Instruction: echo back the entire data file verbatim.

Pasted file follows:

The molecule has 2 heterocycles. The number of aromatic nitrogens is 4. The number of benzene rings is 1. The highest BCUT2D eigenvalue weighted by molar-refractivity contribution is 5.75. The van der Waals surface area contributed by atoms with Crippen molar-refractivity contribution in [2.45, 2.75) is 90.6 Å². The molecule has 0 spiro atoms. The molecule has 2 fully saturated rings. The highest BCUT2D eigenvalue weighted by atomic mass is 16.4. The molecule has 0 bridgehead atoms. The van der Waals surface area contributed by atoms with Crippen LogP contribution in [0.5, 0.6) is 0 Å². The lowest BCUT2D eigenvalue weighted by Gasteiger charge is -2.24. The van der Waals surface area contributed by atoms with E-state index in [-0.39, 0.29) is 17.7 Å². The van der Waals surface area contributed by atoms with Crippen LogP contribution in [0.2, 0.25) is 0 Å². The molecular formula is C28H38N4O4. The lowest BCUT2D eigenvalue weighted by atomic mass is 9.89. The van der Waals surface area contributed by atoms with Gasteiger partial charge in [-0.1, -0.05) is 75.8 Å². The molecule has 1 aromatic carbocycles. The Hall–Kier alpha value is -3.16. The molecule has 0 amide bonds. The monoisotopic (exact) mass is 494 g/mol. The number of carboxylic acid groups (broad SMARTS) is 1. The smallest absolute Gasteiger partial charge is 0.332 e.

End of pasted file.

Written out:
The molecule has 2 heterocycles. The number of aromatic nitrogens is 4. The number of benzene rings is 1. The highest BCUT2D eigenvalue weighted by molar-refractivity contribution is 5.75. The van der Waals surface area contributed by atoms with Crippen molar-refractivity contribution in [2.45, 2.75) is 90.6 Å². The molecule has 0 spiro atoms. The molecule has 2 fully saturated rings. The highest BCUT2D eigenvalue weighted by atomic mass is 16.4. The molecule has 0 bridgehead atoms. The van der Waals surface area contributed by atoms with Crippen LogP contribution in [0.5, 0.6) is 0 Å². The lowest BCUT2D eigenvalue weighted by Gasteiger charge is -2.24. The van der Waals surface area contributed by atoms with E-state index in [-0.39, 0.29) is 17.7 Å². The van der Waals surface area contributed by atoms with Crippen LogP contribution in [0.2, 0.25) is 0 Å². The molecular formula is C28H38N4O4. The lowest BCUT2D eigenvalue weighted by atomic mass is 9.89. The van der Waals surface area contributed by atoms with Gasteiger partial charge in [-0.1, -0.05) is 75.8 Å². The molecule has 1 aromatic carbocycles. The Hall–Kier alpha value is -3.16. The molecule has 0 amide bonds. The monoisotopic (exact) mass is 494 g/mol. The number of carboxylic acid groups (broad SMARTS) is 1. The smallest absolute Gasteiger partial charge is 0.332 e.